Actually that is really easy thing to do – with the help of AI, it is possible to create encylopedia with different biases. I am all for that humans can choose their biases and consume them. Also, I might be interested in that type of experiment to see who would fail and who would succeed.

        As for Christianity as topic – here is the problem if you are mentioning that christian opinion matters – neither christians or theologians are stepping out of their boundaries outside of their bubble, so in scientific sense what they are thinking about Christianity doesn’t matter at all. Their faith does not allow them to look on their religion with self-criticism and stay in bubble. It is the problem of any faith.
        Christianity as a topic in early history involves a lot of Jewish history and history about Jewish sects, where the one represented by Jesus(or his uncle) eventually evolved into Christianity, in times of ancient Rome, where rebellious Jews were settled among Greeks. It seems, that Judaism is also recent change, as at some point more ancient Gnostic ideas were experimented with, leaving only some traces in Judaism and Christianity – all of these topics provided by christian viewpoint are useless to rest of us, who wants to find truth – and not the same truth, that is provided by faith.

        1. It’s simple really. When it comes to complicated topics states the facts. State the controversy on those facts and the refutation if available of that controversy. When you editorialize the facts you are no longer an encyclopedic writer but a propagandist.

  2. […] co-founder Larry Sanger penned a blog post last week declaring that the site is “badly biased,” “no longer has an effective neutrality […]

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  6. Simon Weiner

    Yes – I agree – WikiP favors a clear agenda – it’s a shame – used to be a really great product -which I contributed to. Be well.

  7. Acerphoon

    Certainly true.

    The neutrality has gone out of the window a long time ago. – This can be seen on many examples. I remember one, which I found very weird.
    It was a rather irrelevant topic, but it still had the same problem: It was about “White-washing in movies”, meaning that historically colored people were played by white people.
    When the same thing was done for blacks, as in “Black-washing in movies”, the entry was deleted. No real reason was given.
    Of course, it seems like a non-issue, but it really striked me as weird.

    Often you will find the conclusion and opinion that you need to have right at the beginning of an article. With some articles starting directly with the message: “X is a debunked conspiracy theory” or something similar, leaving no room for forming your own opinion on the matter.

    It may be true of course, but it isn’t neutral in any way.

  8. x

    Wikipedia could easily choose to provide alternative pages that contain information written by the alternative viewpoint, IF they would prefer not to be a tool of indoctrination.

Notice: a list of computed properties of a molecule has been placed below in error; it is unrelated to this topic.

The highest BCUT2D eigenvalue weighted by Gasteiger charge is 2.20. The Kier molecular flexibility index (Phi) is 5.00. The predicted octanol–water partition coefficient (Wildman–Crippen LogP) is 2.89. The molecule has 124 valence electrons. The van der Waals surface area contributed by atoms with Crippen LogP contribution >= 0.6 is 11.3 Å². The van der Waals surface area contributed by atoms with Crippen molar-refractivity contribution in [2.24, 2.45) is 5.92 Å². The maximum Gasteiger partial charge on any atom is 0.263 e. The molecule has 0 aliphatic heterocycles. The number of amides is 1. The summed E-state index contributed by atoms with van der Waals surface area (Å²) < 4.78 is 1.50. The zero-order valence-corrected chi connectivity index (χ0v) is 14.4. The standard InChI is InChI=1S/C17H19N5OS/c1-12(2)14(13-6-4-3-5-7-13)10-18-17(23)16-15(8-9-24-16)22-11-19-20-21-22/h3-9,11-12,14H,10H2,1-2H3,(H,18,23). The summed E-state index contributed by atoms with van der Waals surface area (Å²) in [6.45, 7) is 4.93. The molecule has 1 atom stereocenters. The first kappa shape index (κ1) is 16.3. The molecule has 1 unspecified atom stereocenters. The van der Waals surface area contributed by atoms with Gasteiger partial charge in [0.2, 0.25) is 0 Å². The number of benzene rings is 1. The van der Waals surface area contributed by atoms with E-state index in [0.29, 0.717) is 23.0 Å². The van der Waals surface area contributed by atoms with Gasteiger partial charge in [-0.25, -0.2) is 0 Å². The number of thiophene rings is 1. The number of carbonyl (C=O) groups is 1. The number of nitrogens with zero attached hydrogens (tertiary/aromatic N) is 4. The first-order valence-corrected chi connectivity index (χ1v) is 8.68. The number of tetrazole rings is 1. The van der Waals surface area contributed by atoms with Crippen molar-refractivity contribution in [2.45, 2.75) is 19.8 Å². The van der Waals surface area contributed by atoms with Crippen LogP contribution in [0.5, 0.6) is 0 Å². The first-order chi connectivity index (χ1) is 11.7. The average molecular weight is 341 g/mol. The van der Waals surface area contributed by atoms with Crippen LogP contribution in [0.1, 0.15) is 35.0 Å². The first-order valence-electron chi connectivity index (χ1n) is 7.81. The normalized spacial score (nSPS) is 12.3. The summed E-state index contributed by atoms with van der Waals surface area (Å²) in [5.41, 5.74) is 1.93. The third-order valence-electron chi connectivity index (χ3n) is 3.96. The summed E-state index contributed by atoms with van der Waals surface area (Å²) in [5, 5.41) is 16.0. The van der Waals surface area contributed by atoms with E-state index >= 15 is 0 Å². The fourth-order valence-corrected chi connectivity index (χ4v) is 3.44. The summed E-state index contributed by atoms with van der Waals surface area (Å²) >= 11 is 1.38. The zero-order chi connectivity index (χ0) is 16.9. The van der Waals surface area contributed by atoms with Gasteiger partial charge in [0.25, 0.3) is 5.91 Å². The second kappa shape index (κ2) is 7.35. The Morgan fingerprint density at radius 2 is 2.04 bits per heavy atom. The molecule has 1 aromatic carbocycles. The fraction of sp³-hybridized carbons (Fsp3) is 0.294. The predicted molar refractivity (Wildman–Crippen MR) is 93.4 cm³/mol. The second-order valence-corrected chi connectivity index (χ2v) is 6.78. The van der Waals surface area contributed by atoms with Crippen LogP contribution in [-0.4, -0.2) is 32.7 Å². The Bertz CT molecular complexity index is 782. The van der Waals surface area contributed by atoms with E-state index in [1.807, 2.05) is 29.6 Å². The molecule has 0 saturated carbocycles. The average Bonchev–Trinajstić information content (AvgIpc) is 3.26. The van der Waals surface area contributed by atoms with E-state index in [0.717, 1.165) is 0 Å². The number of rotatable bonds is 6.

9. Bob Harvey

    Bravo, Larry. This has gone unspoken for far too long. Thank you for speaking out. As a parent, I have to frequently be the filter for an “online resource” presented to my children as an unbiased source of truth. Were that it was so. Thank you.

  10. Reliable Source

    The primary means of eliminating neutrality (NPOV in Wikipedia jargon) is by “consensus”, i.e., a far left-leaning majority of active editors, deciding what does and does not constitute a Reliable Source (RS). Once all the conservative sources are eliminated from use, Wiki-truth becomes whatever the liberal outlets write.

    There has been a (now pretty much completed) evolutionary selection process by which conservative editors are disillusioned or banned as they accumulate conflicts with aggressive leftist editors. Banning the disputants from both sides might seem fair but it only drives the liberal/conservative ratio ever higher since it progressively (sic!) weeds out non-leftists while leaving plenty of unbanned leftists to dominate to an even greater extent with fewer conservative voices around. This has been in process for roughly 15 years and we are in the end-state, a “garden of pure ideology”.

    If one does try to add non leftist-approved content or revert ridiculously slanted material added by the leftist Hive, there is interminable Wikilawyering to prevent it, and one has to be expert at navigating the minefield of legalistic Wikipedia rules to cast any changes in ways that are robust against POV attacks. Even then, there will always be several leftists in line to aggressively reverse any edits they politically disapprove of, regardless of Wiki rules. Rules are to constraint the right, they functionally don’t apply to the left. Seen this anywhere outside Wikipedia lately? It’s the same there, but with more moral righteousness.

    1. Agreed with pretty much all of this.

      It’s the self-righteousness of Wikipedians as they engage in wikilawyering and tone police, etc., that is particularly galling. The hypocrisy is awful. I view it as something like a cargo cult. The rules are treated as totems, the spirit and original meaning long since forgotten. Active contempt for neutrality (properly so called) is one example, but only one.

      I have written a paper, but never quite finished, on exactly how Wikipedia’s “consensus” decisionmaking process really lies at the heart of its unique and special kind of dysfunction.